Paying one loan with another loan is also referred to as debt reshuffling. Although it might feel good to have one less bill to pay, debt reshuffling is not magic. You still owe the money–you’ve just changed the terms and possibly forfeited protections you might need later, but we’ll get to that in a moment.
The reality is that with consolidation it feels like you’re making progress, says Chris Hogan, financial coach and author of Everyday Millionaires. You’re taking this big chunk of student loan debt and getting rid of it.
Really, though, you are attaching that debt to your home in place of equity. It’s a move that requires careful consideration.
The goal of the home is for you to own it. What you’re doing is taking the equity out of your home immediately by the size of the student loan debt.
1) High Debt-to-Income Ratio.
When lenders decide whether you qualify for a mortgage, they review how much of your monthly income is devoted to debt repayments, such as payments for:
- student loans
- credit card debt
The overall result is your debt-to-income ratio (DTI). This ratio further breaks down into:
- Front-end ratio: The percentage of your income consumed by mortgage expenses
- Back-end ratio: The percentage of your income consumed by all other debt
For the most part, lenders want potential homeowners to maintain a front-end ratio of no more than 28% and a back-end ratio no more than 36%.
For doctors and other high-income professionals, some lenders allow back-end ratios as high as 43%.
If your back-end DTI is roughly 30%+, it’s probably best to continue renting until you’ve paid down more debt.
Remember, as a doctor, lenders will tend to loan you more money. But just because you qualify for a loan doesn’t mean you should take one out.
2) YOU DON’T HAVE ENOUGH FOR A DOWN PAYMENT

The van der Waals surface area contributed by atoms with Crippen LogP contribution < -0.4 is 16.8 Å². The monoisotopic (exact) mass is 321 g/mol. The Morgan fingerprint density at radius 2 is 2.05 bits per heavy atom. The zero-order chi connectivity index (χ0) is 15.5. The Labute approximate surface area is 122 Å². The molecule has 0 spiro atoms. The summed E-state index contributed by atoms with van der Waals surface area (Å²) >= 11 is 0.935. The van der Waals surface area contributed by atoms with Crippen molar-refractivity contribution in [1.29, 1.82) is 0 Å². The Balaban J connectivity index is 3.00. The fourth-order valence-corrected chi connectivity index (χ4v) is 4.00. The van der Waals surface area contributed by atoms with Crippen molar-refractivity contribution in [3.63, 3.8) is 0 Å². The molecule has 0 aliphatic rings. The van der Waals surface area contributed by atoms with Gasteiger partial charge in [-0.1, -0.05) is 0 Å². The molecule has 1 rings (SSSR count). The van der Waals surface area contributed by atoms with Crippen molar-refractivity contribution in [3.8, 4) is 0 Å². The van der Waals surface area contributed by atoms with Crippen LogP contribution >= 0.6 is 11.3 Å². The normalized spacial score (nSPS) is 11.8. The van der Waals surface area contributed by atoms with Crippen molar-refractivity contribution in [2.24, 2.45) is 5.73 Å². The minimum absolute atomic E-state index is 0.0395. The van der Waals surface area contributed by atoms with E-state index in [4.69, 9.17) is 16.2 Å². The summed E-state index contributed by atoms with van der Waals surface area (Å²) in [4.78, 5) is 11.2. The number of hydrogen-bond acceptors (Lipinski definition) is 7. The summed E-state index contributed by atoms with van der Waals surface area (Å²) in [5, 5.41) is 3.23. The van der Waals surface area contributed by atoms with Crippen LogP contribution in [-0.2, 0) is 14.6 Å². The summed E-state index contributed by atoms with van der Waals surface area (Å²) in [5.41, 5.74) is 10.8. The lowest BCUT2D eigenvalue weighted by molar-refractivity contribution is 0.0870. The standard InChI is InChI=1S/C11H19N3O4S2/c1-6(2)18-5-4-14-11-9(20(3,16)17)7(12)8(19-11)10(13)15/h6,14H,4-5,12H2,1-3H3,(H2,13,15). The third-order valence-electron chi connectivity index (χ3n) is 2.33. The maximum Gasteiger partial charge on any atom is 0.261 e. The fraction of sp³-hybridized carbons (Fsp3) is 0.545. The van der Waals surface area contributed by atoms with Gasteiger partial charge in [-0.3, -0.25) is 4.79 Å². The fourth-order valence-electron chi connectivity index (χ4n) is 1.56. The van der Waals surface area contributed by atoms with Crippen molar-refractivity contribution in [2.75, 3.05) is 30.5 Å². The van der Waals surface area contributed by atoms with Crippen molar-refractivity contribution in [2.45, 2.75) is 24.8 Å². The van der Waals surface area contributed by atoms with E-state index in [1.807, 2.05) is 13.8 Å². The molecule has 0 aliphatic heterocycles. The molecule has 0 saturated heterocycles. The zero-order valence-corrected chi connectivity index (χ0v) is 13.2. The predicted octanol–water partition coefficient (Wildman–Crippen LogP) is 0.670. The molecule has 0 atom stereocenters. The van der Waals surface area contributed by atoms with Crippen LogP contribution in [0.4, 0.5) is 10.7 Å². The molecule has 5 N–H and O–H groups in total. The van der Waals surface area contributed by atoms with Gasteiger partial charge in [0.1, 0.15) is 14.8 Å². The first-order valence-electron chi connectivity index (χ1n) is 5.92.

A report from the National Association of Realtors revealed the typical home down payment is 6% or less for 60% of first-time home buyers.
Typically, if your down payment is less than 20%, then you’re required to pay private mortgage insurance (PMI). PMI can add 0.5 to 1% to your monthly mortgage payment.
If you purchase a home for $200,000, for example, then you could face an extra $83.32 to $166.64 each month in PMI.
WHAT ABOUT DOCTOR MORTGAGE LOANS?
The definition of a doctor mortgage loan is one that:
- Does not charge PMI despite having a down payment of less than 20%
- Will close with a signed employment contract rather than pay stubs
- Only considers the payments of student loans (not the entire loan burden)
- Is not an FHA or VA loan
As a general rule, the rates and fees on these loans will be slightly higher than what you can get with a 20% down conventional mortgage. That’s the price you pay for the convenience of not having to meet conventional mortgage rules and for being able to use your down payment money to:
- pay off student loans
- max out retirement accounts
The terms are highly variable and include:
- 30 year fixed
- 15 year fixed
- 5/1 ARMs
- 7/1 ARMs
- 10/1 ARMs
3) YOU WANT TO AVOID BEING HOUSE POOR
We rented for over ten years while I was in training. After purchasing our first home, I had no idea the amount of additional recurring and sometimes unexpected expenses that homeownership brought along with it.
Besides regular maintenance costs, you must factor in other repair expenses such as:
- leaky roof
- the furnace breaks
- when the A/C unit goes caput
- when the wife wants new furniture!
A good way to avoid this is to have a buffer in your budget to absorb these additional costs and consider purchasing a home that is less than the amount you’re qualified to buy.